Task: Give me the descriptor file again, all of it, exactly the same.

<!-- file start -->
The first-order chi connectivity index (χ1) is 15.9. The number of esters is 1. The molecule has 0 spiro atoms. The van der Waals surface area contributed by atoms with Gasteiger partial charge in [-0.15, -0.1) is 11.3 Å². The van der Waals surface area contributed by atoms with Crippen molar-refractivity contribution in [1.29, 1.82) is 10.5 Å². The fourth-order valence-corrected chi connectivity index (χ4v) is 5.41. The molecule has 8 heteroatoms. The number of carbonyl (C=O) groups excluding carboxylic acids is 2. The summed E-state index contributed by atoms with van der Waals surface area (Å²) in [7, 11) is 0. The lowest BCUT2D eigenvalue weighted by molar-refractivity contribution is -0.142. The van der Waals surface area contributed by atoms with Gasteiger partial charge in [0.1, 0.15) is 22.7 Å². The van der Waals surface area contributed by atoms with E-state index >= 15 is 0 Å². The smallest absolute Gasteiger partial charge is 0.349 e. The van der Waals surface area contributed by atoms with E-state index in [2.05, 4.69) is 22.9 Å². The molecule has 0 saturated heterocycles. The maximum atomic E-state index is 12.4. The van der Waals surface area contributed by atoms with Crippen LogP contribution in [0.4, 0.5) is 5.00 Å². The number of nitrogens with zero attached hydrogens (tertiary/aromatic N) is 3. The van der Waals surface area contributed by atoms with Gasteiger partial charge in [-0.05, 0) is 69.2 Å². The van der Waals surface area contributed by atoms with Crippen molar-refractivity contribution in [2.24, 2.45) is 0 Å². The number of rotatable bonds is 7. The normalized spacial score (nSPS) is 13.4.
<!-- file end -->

The first-order chi connectivity index (χ1) is 15.9. The number of esters is 1. The molecule has 0 spiro atoms. The van der Waals surface area contributed by atoms with Gasteiger partial charge in [-0.15, -0.1) is 11.3 Å². The van der Waals surface area contributed by atoms with Crippen molar-refractivity contribution in [1.29, 1.82) is 10.5 Å². The fourth-order valence-corrected chi connectivity index (χ4v) is 5.41. The molecule has 8 heteroatoms. The number of carbonyl (C=O) groups excluding carboxylic acids is 2. The summed E-state index contributed by atoms with van der Waals surface area (Å²) in [7, 11) is 0. The lowest BCUT2D eigenvalue weighted by molar-refractivity contribution is -0.142. The van der Waals surface area contributed by atoms with Gasteiger partial charge in [0.1, 0.15) is 22.7 Å². The van der Waals surface area contributed by atoms with E-state index >= 15 is 0 Å². The smallest absolute Gasteiger partial charge is 0.349 e. The van der Waals surface area contributed by atoms with E-state index in [2.05, 4.69) is 22.9 Å². The molecule has 0 saturated heterocycles. The maximum atomic E-state index is 12.4. The van der Waals surface area contributed by atoms with Crippen LogP contribution in [0.4, 0.5) is 5.00 Å². The number of nitrogens with zero attached hydrogens (tertiary/aromatic N) is 3. The van der Waals surface area contributed by atoms with Gasteiger partial charge in [-0.05, 0) is 69.2 Å². The van der Waals surface area contributed by atoms with Crippen molar-refractivity contribution in [2.24, 2.45) is 0 Å². The number of rotatable bonds is 7. The normalized spacial score (nSPS) is 13.4.